1. Do you have to have a Nielsen box in order for DVR viewing to count?

2. How much does viewing on network site, Hulu and Itunes matter in the ratings?

Forgive me as I am sure this has probably been discussed before but your feedback is appreciated.
1. Do you have to have a Nielsen box in order for DVR viewing to count?
Nielsen only counts Nielsen folk.
So do you need to be a part of Nielson for DVR viewing to matter or are they two seperate things? Thanks
apollo11: Yes, you're right. When TSCC aired together with Dollhouse (in the so called "Friday death slot"), it averaged around 3.5 million viewers. But what I wanted to point out is that it wasn't always so weak. It started with that huge football inflated number and then through the rest of the nine Season 1 episodes stabilized around 8 million (the second episode still had 10). When it came back next season, it was getting only about 5.5 million viewers per episode and because of this was later relegated to Friday. So the drop was continual even after the football boost from the first week wore off. And this can happen to any show if it's not good enough or if it doesn't find its audience. But I think and hope that none of those two options will be the case with AoS.:)
I'll go out on a limb and say Agents has got a second season so we don't have to worry about ratings for a while.
As bix said, Nielsen only counts Nielsen people but it does take into consideration their DVR usage. If you're not a Nielsen home then your DVR usage (and your live viewing) is not counted. The Nielsen sample group is made up of representative people that mirror the overall population of the US as closely as possible.

Hulu views and iTunes purchases are sometimes noted by the network (but the revenue usually goes to the studio who makes it and not the network that airs it, in this case all the same company) but they are not included in any ratings metrics reported by Nielsen.

Totally separate. Nielsens intent is to approximate the number of people who watch commercials. That's how networks make money.
I think Agents of SHIELD had huge ratings in large part to the curiosity factor. It benefited from the popularity of all the Marvel movies. However, I wonder if there might be a significant drop in ratings if the show stays at the same quality level its at right now.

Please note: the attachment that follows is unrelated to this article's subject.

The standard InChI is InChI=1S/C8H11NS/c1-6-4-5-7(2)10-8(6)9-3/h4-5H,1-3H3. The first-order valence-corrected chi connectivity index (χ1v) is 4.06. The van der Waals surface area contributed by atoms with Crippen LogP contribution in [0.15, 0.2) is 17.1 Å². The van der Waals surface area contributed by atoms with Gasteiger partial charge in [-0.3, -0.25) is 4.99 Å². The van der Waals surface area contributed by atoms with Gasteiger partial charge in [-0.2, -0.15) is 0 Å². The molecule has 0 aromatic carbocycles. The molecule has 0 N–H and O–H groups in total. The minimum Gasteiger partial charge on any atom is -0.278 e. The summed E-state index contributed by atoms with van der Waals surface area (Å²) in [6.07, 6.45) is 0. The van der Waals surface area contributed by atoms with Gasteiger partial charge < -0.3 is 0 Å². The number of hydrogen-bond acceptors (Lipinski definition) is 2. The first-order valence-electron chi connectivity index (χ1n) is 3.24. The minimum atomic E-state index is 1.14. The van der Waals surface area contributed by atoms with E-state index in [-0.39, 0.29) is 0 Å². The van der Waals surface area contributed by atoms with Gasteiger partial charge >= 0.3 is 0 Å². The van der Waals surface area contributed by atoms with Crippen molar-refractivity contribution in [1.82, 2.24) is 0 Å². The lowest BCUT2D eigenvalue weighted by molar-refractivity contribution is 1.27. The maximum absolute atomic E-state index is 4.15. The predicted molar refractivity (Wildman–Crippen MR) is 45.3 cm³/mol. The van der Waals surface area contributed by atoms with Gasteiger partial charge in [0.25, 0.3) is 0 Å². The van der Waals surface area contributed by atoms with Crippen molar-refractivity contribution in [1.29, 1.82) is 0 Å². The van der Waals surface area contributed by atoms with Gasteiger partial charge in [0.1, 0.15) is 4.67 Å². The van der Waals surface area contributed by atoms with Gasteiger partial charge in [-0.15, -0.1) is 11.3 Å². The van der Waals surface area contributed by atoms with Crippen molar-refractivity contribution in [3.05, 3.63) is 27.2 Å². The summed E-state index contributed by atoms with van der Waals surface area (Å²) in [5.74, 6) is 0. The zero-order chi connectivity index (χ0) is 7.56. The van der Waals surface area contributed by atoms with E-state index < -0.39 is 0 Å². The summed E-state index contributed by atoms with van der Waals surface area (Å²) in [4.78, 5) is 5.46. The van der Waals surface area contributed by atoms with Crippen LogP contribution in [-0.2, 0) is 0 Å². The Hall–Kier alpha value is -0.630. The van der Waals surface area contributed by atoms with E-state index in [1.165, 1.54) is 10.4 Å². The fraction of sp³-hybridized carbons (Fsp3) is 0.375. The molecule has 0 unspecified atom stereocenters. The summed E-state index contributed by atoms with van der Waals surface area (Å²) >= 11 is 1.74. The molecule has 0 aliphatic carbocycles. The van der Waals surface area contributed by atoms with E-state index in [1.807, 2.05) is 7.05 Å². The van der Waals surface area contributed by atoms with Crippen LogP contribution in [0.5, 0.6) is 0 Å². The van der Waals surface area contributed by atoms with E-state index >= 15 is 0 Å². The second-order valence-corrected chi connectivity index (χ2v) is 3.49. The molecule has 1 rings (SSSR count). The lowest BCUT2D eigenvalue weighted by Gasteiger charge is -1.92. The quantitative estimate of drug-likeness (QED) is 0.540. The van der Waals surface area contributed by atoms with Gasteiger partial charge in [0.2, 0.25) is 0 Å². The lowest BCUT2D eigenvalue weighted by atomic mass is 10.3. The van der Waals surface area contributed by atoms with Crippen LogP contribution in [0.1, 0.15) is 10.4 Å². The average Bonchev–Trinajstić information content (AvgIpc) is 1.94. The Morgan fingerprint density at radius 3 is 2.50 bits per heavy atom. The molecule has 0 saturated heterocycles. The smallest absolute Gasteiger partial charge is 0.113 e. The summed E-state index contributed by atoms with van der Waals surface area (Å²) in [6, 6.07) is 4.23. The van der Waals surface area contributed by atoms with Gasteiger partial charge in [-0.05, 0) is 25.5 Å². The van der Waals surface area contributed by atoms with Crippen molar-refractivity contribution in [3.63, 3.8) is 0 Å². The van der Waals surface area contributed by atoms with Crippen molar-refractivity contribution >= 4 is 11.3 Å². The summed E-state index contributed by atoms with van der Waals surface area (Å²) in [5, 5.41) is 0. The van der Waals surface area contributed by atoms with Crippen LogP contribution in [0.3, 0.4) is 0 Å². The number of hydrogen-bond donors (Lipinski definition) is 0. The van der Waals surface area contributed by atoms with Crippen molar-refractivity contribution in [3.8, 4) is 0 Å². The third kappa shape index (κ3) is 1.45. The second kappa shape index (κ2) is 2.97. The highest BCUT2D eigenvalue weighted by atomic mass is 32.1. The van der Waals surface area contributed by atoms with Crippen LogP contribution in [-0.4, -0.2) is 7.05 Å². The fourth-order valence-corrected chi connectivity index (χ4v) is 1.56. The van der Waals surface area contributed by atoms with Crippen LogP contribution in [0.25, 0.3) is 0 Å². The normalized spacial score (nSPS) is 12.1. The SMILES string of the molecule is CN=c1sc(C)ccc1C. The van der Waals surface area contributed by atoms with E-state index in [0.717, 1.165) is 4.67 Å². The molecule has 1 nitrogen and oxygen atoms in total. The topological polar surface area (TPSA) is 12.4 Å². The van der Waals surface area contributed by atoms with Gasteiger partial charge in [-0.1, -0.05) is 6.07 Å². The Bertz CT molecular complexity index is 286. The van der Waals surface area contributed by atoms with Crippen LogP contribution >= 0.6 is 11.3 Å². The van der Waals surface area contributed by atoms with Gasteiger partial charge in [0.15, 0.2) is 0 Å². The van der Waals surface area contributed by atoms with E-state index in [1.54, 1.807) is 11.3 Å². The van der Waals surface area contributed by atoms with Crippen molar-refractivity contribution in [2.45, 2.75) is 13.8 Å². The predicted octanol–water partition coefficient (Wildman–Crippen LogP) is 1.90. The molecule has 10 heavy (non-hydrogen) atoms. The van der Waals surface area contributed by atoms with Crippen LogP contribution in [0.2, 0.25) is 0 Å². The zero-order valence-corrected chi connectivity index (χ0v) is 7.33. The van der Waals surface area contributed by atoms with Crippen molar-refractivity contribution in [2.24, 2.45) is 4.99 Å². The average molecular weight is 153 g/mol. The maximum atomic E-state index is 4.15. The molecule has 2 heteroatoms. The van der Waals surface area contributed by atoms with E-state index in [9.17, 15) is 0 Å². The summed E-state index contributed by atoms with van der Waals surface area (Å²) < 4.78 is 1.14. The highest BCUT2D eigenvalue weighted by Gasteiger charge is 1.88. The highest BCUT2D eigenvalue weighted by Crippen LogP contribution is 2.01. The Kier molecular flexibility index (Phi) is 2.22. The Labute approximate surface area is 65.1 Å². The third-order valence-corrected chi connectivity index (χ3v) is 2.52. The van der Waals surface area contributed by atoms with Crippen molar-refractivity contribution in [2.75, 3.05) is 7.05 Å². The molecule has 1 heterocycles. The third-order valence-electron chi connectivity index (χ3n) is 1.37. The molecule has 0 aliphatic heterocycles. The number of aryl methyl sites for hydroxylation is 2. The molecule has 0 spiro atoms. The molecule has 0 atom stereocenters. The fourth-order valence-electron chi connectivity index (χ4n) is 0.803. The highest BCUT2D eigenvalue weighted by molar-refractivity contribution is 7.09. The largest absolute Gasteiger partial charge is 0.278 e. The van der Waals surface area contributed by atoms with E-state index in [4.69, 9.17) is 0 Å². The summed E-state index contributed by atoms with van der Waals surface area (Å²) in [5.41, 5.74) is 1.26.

Agents of SHIELD has had its ratings revised. Final 18-19 demo is 4.7 and total viewers is 12.12 million. Even better!

[ edited by zeitgeist on 2013-09-25 22:17 ]
This is Whedon at his best, so i hope it gets even better and hope the regular viewer does enjoy it as much as i did. :)
FYI, some info on Nielsen's plan to measure online viewing, or some of it, at some point.
Emmie - It's hard to judge much of a 'quality level' from one episode that has to set up the entire season/series. I suspect it was a good enough open to hold a good audience. As IrrationaliTV says above, don't panic if it sheds 20%.
I think it will hold on to a significant part of the audience. After all, it's got Lola.
Hold me, for ratings this huge are unfamiliar and frighten me.
4.7 million? Isn't that the number for Dollhouse's total viewers on its premiere? Wow, it really demonstrates the difference good marketing can make. (And admittedly a less experimental concept.)

I've entertained the notion that many many people would love Joss's shows if they only watched them in the first place. I haven't seen AoS yet but Whedon shows pretty much always improve on their pilots. So as long as people stick around for a couple episodes they should see it's amazing, right?
zeitgeist -- No panic here. I just found the pilot underwhelming. There were moments of genuine enjoyment for me, but in retrospect they feel like cotton candy. I just see some serious flaws in the long game (e.g., the most emotionally compelling character was the one-off Mike played by JAR).
Bluelark, that 4.7 is not millions of viewers; it is a measure of viewership. The show was trying to hit 5.0, and came very close.

"For example "Males 18-30", "Women 40-60", "Pre-teens" , etc.

The "target" demographic, then, is the segment of the population the show is specifically hoping to reach. It's generally the demographic most likely to purchase the products and services offered by the companies that advertise on the show. For example, Soap Operas' target demographics are probably something like "Housewives 30-50", and hence the main advertisers are things like house cleaning products, grocery stores, vacation destinations, etc. In contrast, Monday Night Football's target demographic might be "Men aged 18-40", and so most advertisers are for Beer and Cars.

In the specific case you're talking about, the target demographic was mentioned in the previous paragraph: Adults aged 18-49. The article is saying that the Late Show averaged only a 0.9 within that group of adults aged 18-49, while the Tonight Show averaged 1.3 among that same group.

FWIW, those numbers mean that Nielsen estimates that of all households in the country with a television set, 0.9% of them were watching the Late Show, 1.3% of them were watching the Tonight Show, and teh remainder were either watching something else, or were not watching TV at all. "
Forgive the nitpick, Bluelark, but I believe the 4.7 is the rating, i.e. a percentage of people, not a number in itself.

Am I right, other, smarter people? 4.7% of TV-owning, in-the-demo households watched, rather than 4.7 mil?

ETA: Hey, smarter people beat me to it :)

[ edited by sumogrip on 2013-09-26 00:34 ]
Impressive beginning with massive marketing. Important numbers are the ones that come with episodes 3-7.
Thanks for the corrections. So now I know the Nielsen system is far more complicated than I thought. Here's hoping that the show does well enough that I can enjoy it in a narrative bubble and not have to watch the numbers week to week.
The Futon Critic has some detailed numbers about the target 18-49 demo:
Marvel's Agents of SHIELD (8:00) - ABC
12.121 million viewers, #5; 5.969 million adults 18-49 (4.7 rating), #1